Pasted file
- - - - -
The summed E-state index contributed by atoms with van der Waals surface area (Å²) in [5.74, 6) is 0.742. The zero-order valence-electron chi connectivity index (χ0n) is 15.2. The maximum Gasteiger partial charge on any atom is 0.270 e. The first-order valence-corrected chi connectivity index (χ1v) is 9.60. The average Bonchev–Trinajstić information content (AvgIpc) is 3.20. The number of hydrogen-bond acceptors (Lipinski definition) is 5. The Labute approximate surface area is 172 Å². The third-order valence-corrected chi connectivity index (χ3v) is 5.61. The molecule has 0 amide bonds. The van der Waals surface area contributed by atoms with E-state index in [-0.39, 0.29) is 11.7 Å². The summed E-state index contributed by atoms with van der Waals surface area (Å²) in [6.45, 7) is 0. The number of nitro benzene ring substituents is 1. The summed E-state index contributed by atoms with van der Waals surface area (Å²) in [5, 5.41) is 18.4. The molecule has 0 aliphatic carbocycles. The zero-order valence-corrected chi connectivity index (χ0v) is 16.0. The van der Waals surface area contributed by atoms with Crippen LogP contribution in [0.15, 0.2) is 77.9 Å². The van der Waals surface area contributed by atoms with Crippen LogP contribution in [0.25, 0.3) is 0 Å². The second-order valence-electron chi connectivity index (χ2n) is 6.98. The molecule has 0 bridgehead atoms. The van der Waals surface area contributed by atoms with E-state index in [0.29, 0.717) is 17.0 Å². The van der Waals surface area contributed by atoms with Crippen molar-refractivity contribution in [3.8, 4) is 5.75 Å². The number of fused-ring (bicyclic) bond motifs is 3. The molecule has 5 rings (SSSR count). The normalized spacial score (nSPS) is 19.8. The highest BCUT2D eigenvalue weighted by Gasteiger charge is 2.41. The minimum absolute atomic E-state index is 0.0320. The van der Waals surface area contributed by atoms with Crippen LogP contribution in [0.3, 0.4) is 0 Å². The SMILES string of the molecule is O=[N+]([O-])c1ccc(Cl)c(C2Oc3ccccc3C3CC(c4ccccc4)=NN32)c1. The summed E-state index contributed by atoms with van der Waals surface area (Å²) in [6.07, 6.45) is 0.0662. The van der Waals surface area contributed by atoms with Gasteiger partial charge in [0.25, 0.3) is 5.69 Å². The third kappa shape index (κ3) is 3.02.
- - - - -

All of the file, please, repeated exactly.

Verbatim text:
The summed E-state index contributed by atoms with van der Waals surface area (Å²) in [5.74, 6) is 0.742. The zero-order valence-electron chi connectivity index (χ0n) is 15.2. The maximum Gasteiger partial charge on any atom is 0.270 e. The first-order valence-corrected chi connectivity index (χ1v) is 9.60. The average Bonchev–Trinajstić information content (AvgIpc) is 3.20. The number of hydrogen-bond acceptors (Lipinski definition) is 5. The Labute approximate surface area is 172 Å². The third-order valence-corrected chi connectivity index (χ3v) is 5.61. The molecule has 0 amide bonds. The van der Waals surface area contributed by atoms with E-state index in [-0.39, 0.29) is 11.7 Å². The summed E-state index contributed by atoms with van der Waals surface area (Å²) in [6.45, 7) is 0. The number of nitro benzene ring substituents is 1. The summed E-state index contributed by atoms with van der Waals surface area (Å²) in [5, 5.41) is 18.4. The molecule has 0 aliphatic carbocycles. The zero-order valence-corrected chi connectivity index (χ0v) is 16.0. The van der Waals surface area contributed by atoms with Crippen LogP contribution in [0.15, 0.2) is 77.9 Å². The van der Waals surface area contributed by atoms with Crippen LogP contribution in [0.25, 0.3) is 0 Å². The second-order valence-electron chi connectivity index (χ2n) is 6.98. The molecule has 0 bridgehead atoms. The van der Waals surface area contributed by atoms with E-state index in [0.29, 0.717) is 17.0 Å². The van der Waals surface area contributed by atoms with Crippen molar-refractivity contribution in [3.8, 4) is 5.75 Å². The number of fused-ring (bicyclic) bond motifs is 3. The molecule has 5 rings (SSSR count). The normalized spacial score (nSPS) is 19.8. The highest BCUT2D eigenvalue weighted by Gasteiger charge is 2.41. The minimum absolute atomic E-state index is 0.0320. The van der Waals surface area contributed by atoms with Crippen LogP contribution in [0.3, 0.4) is 0 Å². The SMILES string of the molecule is O=[N+]([O-])c1ccc(Cl)c(C2Oc3ccccc3C3CC(c4ccccc4)=NN32)c1. The summed E-state index contributed by atoms with van der Waals surface area (Å²) in [6.07, 6.45) is 0.0662. The van der Waals surface area contributed by atoms with Gasteiger partial charge in [0.25, 0.3) is 5.69 Å². The third kappa shape index (κ3) is 3.02.